As the war progressed, loyalties remained divided. Guerilla violence increased as unionists and Confederate sympathizers clashed. Years of deprivation and violence took a toll on local residents. After the war, the county gradually recovered, aided by the construction of the Knoxville and Ohio Railroad in 1867.
Bottom box
In 1942, the Army Corps of Engineers began acquiring land around Oak Ridge for the Manhattan Project to develop the atomic bomb. Many communities that had survived the Civil War, such as Wheat, Scarboro, and Robertsville, were moved or demolished. A small slave cemetery in the Wheat community, (believed to be part of the Gallaher-Stone Plantation) remains nearby and contains 90 marked graves with no inscriptions.
Location. 36° 0.746′ N, 84° 15.461′ W. Marker is in Oak Ridge, Tennessee, in Anderson County. Marker is on South Tulane Avenue, on the right when traveling south. Marker is located in front of the Oak Ridge Public Safety building.
Images on marker.
Left image
Gen. George W. Morgan USA
Center image
Gen. James G. Spears USA
Upper right image
Map of Kentucky and Tennessee 1862
Bottom right image
Formation of guerrilla bands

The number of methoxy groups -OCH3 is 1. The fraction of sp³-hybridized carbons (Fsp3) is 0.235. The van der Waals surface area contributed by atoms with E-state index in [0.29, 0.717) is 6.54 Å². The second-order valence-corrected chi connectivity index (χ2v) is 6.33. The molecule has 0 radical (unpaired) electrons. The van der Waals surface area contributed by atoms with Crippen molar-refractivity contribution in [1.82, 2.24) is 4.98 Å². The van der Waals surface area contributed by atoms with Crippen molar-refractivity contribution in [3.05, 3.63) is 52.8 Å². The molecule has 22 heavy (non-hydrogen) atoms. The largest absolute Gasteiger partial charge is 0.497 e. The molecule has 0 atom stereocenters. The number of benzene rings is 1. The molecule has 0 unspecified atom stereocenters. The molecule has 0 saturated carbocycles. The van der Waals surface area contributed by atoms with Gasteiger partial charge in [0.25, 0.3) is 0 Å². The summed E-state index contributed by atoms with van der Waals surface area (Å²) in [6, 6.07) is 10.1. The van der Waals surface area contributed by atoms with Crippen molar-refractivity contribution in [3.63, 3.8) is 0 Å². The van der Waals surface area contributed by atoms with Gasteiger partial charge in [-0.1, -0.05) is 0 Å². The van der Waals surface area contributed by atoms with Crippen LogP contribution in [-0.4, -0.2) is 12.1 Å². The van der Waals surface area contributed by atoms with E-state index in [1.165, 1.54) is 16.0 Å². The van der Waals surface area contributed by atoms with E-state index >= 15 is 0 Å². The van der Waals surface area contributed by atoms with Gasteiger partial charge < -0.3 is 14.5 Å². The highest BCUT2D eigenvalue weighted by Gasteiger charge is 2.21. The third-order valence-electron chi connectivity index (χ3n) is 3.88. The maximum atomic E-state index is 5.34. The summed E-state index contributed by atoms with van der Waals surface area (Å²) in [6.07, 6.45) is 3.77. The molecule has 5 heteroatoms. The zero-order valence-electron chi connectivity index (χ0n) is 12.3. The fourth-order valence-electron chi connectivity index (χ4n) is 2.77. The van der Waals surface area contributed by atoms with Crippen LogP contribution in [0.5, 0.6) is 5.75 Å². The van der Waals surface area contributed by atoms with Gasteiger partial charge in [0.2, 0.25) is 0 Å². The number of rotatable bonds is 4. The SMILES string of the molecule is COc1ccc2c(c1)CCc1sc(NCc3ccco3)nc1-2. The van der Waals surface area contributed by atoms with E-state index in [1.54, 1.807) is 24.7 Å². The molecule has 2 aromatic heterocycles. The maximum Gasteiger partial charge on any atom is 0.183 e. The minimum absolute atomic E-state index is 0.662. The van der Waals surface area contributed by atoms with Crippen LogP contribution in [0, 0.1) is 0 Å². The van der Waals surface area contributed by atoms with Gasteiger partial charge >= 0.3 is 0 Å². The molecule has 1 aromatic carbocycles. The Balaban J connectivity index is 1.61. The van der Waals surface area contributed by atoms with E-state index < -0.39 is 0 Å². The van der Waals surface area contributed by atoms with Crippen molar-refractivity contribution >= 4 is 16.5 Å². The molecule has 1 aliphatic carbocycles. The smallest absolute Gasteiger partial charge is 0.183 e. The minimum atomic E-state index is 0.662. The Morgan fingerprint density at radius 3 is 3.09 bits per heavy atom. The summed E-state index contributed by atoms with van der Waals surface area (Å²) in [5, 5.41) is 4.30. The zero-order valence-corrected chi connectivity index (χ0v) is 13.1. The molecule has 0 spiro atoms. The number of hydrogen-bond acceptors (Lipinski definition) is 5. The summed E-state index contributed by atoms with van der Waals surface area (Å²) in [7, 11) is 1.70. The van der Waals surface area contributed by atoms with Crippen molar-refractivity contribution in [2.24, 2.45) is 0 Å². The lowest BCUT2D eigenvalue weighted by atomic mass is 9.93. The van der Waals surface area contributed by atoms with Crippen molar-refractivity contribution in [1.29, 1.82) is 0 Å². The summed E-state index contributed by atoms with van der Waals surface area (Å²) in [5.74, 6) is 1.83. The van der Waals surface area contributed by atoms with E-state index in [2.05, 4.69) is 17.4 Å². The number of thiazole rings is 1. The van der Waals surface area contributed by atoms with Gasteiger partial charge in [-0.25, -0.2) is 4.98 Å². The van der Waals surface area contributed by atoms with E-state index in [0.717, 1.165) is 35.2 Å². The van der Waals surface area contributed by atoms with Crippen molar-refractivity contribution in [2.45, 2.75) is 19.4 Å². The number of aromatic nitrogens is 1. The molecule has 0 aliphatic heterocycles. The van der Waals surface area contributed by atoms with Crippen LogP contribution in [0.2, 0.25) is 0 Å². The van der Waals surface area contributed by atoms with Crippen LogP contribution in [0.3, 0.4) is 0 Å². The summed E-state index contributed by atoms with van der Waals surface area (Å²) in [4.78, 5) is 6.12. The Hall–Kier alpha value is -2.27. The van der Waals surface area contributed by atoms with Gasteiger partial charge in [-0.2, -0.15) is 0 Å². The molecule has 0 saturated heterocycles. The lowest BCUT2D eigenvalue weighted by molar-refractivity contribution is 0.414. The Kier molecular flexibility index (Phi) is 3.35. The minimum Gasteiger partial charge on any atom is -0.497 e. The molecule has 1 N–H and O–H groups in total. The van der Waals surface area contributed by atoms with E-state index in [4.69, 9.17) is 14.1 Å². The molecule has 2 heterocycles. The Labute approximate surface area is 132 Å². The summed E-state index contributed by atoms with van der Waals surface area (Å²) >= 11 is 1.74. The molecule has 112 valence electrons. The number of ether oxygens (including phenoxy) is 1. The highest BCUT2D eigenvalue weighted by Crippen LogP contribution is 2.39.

Marker erected by Tennessee Civil War Trails.
hmdb.org/Photos4/410/Photo410429o.jpg

Sarah Taylor: Daughter of the Regiment
Sarah Taylor (1841–1886) was a schoolteacher before the Civil War, a reasonably peaceful lifestyle for a young lady of the period. However, she must have had a strong sense of adventure as well. In September 1861, twenty-year-old Sarah left her home in Anderson County, Tennessee and traveled to Camp Dick Robinson, Kentucky—some 150 miles away.
Sarah’s stepfather, James A. Doughty, a Knoxville native, had recently been appointed captain of Company K of the 1st Regiment Tennessee Volunteer Infantry in the Union army at Camp Dick Robinson. It was the habit of some regiments on both sides of the war to select one of the men’s daughters to be the daughter of the regiment. In this case, the soldiers of Company K chose the stepdaughter of their captain. The title of the daughter of the regiment was pretty much symbolic and a morale-booster for the soldiers, but these daughters also worked as nurses and served food and drink to soldiers in the field.

Young lady wearing a knee length dress over long pants, similar to the outfit Sarah Taylor would have worn. pinterest.com/joycekintner/vivandiers/